JLE: What does the future hold for you both and Madu? C&M: She's a tough dog and has a lot of energy so we're really looking forward to exploring some countries closer to home in the not so distant future. We'd love to take her to France and take her on some camping trips and treks like the Tour du Mont Blanc. At the moment we are thoroughly enjoying her company and taking her out to all parts of the island. She will also be starting Puppy Training very soon. She really does make the house feel like a home.
JLE: I understand you were contacted to bring other animals back to Jersey. Tell me about that. C&M: That's right. Due to the fact covid had occurred it meant that lots of pets were stuck all over the world with their owners unable to retrieve them. It turned out there were three other dogs and one cat that had been stuck in Jakarta and their owners were close enough to Paris to pick them up. One person can take up to three animals on the flight so between the two of us we had five animals in total. It must have been quite a sight at the airports to see trollies stacked high with pet crates! It was an amazing experience to watch people be reunited with their pets at Paris Airport and some owners had even driven up from as far away as Portugal and Luxembourg. One lady had even attempted to get back to Jakarta despite the pandemic and had gotten as far as Amsterdam before being turned away. She was particularly emotional to see her pet again. (You can see her reaction and the whole story in our video on our GoFundMe page: www.ourjerseydog.com) JLE: How is Madu doing now?
Recent and beautiful Madu xxxx 14 | www.thejerseylife.co.uk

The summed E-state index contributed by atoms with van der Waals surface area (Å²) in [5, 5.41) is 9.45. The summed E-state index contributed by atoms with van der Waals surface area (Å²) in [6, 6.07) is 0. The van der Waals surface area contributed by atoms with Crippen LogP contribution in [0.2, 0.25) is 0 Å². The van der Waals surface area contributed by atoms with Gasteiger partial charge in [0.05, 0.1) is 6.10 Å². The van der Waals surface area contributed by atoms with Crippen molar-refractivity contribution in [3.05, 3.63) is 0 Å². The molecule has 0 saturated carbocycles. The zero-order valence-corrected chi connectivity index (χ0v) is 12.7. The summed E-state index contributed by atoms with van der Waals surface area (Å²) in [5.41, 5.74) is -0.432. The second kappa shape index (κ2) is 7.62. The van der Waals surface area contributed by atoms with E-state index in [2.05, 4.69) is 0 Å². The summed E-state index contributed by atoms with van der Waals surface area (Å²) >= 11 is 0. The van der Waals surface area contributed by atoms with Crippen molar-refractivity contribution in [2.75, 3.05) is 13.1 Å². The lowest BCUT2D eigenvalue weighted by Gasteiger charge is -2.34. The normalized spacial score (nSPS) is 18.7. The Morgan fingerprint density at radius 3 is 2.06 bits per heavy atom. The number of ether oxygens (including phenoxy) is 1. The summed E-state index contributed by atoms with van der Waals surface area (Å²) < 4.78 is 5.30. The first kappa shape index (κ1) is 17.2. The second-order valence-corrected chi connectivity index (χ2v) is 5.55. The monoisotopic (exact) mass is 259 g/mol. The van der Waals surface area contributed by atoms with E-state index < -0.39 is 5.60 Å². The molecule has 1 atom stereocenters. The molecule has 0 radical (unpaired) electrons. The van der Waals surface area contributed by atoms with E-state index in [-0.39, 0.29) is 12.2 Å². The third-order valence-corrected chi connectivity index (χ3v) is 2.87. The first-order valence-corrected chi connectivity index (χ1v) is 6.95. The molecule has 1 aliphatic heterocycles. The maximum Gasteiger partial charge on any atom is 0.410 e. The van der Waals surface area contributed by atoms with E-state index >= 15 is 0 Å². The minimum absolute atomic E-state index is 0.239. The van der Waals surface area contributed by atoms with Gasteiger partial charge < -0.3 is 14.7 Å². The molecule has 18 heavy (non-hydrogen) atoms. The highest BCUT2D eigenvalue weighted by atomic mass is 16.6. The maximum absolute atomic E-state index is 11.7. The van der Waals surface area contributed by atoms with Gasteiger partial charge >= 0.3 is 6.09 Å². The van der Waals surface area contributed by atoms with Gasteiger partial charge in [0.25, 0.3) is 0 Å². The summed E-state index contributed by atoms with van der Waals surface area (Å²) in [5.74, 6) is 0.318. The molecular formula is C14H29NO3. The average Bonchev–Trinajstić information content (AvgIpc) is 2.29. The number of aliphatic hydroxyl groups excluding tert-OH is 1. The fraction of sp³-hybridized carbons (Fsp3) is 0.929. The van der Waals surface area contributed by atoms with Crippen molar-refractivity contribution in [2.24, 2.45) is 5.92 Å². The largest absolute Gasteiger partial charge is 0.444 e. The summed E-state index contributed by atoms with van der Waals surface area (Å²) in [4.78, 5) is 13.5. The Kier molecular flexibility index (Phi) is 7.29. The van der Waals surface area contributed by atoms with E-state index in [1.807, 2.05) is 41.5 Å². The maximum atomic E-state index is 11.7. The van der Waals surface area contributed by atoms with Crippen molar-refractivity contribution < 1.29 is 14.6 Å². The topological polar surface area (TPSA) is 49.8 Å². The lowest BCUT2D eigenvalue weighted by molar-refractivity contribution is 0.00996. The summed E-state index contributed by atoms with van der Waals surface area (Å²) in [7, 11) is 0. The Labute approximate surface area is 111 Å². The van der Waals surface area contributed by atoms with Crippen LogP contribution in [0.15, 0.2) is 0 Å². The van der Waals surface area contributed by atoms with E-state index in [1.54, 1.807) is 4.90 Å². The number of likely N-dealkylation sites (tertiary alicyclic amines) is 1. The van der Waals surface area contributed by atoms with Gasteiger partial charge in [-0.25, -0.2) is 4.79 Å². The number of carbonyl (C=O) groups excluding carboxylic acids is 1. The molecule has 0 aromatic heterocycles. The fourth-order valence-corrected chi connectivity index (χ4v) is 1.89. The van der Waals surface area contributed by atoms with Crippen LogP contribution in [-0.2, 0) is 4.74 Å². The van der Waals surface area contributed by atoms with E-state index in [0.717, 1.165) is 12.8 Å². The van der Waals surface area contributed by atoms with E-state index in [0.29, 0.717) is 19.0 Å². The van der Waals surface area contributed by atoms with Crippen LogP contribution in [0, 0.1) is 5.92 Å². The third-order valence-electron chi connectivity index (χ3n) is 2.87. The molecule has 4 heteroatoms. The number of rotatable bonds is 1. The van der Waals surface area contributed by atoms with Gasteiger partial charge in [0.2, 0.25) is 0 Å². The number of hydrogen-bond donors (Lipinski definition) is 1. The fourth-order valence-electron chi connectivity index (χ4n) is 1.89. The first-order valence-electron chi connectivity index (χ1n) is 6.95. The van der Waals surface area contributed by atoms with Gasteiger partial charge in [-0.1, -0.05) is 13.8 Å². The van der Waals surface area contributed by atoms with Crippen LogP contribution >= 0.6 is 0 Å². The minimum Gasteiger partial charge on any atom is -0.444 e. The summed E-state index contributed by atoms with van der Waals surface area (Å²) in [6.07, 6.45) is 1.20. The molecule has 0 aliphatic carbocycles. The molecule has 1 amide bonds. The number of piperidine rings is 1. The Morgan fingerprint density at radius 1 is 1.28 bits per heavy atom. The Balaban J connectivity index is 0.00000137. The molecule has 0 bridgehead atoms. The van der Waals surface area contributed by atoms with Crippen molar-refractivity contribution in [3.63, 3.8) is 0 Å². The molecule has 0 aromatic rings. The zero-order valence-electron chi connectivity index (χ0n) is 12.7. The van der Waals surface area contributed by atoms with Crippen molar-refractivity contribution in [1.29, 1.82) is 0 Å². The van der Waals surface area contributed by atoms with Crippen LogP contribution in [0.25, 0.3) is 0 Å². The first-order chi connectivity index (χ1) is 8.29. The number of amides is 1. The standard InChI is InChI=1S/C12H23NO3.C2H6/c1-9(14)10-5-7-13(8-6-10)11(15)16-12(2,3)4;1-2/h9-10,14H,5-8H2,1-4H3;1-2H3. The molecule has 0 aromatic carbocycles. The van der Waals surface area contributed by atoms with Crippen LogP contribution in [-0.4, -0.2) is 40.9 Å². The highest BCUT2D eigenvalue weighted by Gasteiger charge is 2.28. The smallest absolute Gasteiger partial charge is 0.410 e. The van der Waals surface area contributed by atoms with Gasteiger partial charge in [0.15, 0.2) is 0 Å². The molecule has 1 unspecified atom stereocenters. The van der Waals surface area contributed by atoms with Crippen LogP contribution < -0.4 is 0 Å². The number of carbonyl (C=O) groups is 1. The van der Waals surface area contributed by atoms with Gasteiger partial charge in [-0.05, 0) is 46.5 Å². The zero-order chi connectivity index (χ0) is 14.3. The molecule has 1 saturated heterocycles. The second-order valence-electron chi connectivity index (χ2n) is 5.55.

CORBETT LE QUESNE
AVOID A DOG FIGHT agreement can also include provision for what should happen to a beloved pet. Cohabitation agreements are fairly common now as more people purchase property together without being married. But cohabitation agreements don’t only deal with how houses should be divided if a relationship breaks down.
You may know a couple who separated years ago but who still share a pet. I know several people who do this and manage it really well. One friend has their dog a week at a time and when they go on holiday they have someone to take the dog for them. Occasionally there is a clash of holidays and some grizzling over who should pay the vet bills but generally it works really well. In these cases it works very well without any formal agreements. However, sometimes the pet becomes the centre of a battle. Who bought the pet? Who cared for it more? Who can provide the better home?
“Did you know that legally a pet is the property of the person who paid for it in the same way as a chair or any other item?”